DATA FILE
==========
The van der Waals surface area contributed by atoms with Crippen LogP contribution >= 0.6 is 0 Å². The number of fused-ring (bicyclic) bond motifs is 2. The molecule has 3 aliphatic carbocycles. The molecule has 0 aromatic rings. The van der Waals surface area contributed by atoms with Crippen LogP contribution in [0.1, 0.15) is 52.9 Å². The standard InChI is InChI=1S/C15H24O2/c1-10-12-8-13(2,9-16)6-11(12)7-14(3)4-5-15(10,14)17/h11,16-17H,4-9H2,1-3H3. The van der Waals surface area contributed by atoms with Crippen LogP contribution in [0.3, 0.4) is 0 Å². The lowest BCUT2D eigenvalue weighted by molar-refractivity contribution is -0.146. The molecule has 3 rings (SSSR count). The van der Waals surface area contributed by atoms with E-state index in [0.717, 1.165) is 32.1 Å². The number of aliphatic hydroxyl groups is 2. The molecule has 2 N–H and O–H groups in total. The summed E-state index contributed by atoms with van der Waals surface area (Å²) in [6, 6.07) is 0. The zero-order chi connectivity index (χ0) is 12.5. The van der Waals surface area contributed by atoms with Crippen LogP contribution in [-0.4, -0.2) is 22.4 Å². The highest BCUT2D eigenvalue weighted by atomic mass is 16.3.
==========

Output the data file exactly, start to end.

The van der Waals surface area contributed by atoms with Crippen LogP contribution >= 0.6 is 0 Å². The number of fused-ring (bicyclic) bond motifs is 2. The molecule has 3 aliphatic carbocycles. The molecule has 0 aromatic rings. The van der Waals surface area contributed by atoms with Crippen LogP contribution in [0.1, 0.15) is 52.9 Å². The standard InChI is InChI=1S/C15H24O2/c1-10-12-8-13(2,9-16)6-11(12)7-14(3)4-5-15(10,14)17/h11,16-17H,4-9H2,1-3H3. The van der Waals surface area contributed by atoms with Crippen LogP contribution in [0.3, 0.4) is 0 Å². The lowest BCUT2D eigenvalue weighted by molar-refractivity contribution is -0.146. The molecule has 3 rings (SSSR count). The van der Waals surface area contributed by atoms with E-state index in [0.717, 1.165) is 32.1 Å². The number of aliphatic hydroxyl groups is 2. The molecule has 2 N–H and O–H groups in total. The summed E-state index contributed by atoms with van der Waals surface area (Å²) in [6, 6.07) is 0. The zero-order chi connectivity index (χ0) is 12.5. The van der Waals surface area contributed by atoms with Crippen LogP contribution in [-0.4, -0.2) is 22.4 Å². The highest BCUT2D eigenvalue weighted by atomic mass is 16.3.